(adsbygoogle = window.adsbygoogle || []).push({}); 1. The problem statement, all variables and given/known data

The question given is an electromagnetic wave incident on a vacuum metal interface. The wave is incident normally. We're given that the metal is a good conductor i.e. [tex]\omega \tau <<1 [/tex] where [tex]\tau[/tex] is the collision time of the metal and omega is the angular frequency. The metal is also non-magnetic and the conductivity is of the order of [tex] 10^8 [/tex] Siemens per metre

The first part is easy enough it's just to show that T the transmissivity is equal to 2/n where n is the real part of N the refractive index.

The part that has me stumped is to find the value of [tex]\omega[/tex] so that the fraction of incident power deposited beyond a depth d is maximised

2. Relevant equations

I think the relevant equation is the poynting vector.

I'm taking the time averaged poynting vector for a wave in vacuum as [tex] S_{avg} = \frac{1}{2} \sqrt{\frac{\epsilon}{\mu}} E_{i}^{2}[/tex] and inside the metal I assume the form[tex] S_{avg} = \frac{1}{4} \sigma_{0} \delta E_{t}^{2} e^{\frac{-2 z}{\delta}[/tex]

Where delta is given as[tex]\sqrt{\frac{2}{\mu \omega \sigma_{0}}}[/tex]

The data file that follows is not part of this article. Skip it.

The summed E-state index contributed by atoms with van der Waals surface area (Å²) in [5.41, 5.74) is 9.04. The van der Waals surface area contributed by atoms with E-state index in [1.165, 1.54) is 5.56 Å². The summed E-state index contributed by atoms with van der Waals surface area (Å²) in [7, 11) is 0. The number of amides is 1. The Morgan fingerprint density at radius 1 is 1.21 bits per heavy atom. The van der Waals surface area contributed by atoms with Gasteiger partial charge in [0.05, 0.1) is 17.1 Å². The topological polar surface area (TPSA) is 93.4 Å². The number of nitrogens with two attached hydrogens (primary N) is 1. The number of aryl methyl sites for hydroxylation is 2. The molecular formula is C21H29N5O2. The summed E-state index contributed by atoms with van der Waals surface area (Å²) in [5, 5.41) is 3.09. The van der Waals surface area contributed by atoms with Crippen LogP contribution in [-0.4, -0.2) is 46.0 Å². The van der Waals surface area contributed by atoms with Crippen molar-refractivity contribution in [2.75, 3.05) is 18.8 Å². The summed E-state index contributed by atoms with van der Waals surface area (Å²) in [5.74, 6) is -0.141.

I'm also taking[tex]n=\frac{c}{\omega \delta}[/tex]

3. The attempt at a solution

I started by saying that since the time averaged poynting vectors is independent of x and y in both case we can say

[tex]\int S_{avg} dA=S_{avg} A[/tex]

Using this I divided the power incident on the surface by the power incident on hte same area but at a distance d below the surface to obtain

[tex]\frac{\delta \sigma_{0}}{2}\sqrt{\frac{\mu}{\epsilon}}\frac{E_{t}}{E_{i}}\frac{E_{t}}{E_{i}}e^{\frac{-2 d}{\delta}}[/tex]

but with this I differentiate w.r.t. omega and I can't obtain an answer? It's been bugging me for a while so I hope someone can help me out. Hope the format of the question is ok It's my first time posting here. =D

edit: I forgot to say that I replaced {E_{t}/E_{i}}^2 with 2/n I tried changing the latex code but it won't edit for some reason.

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# Homework Help: Classical electrodynamics -Good conductor

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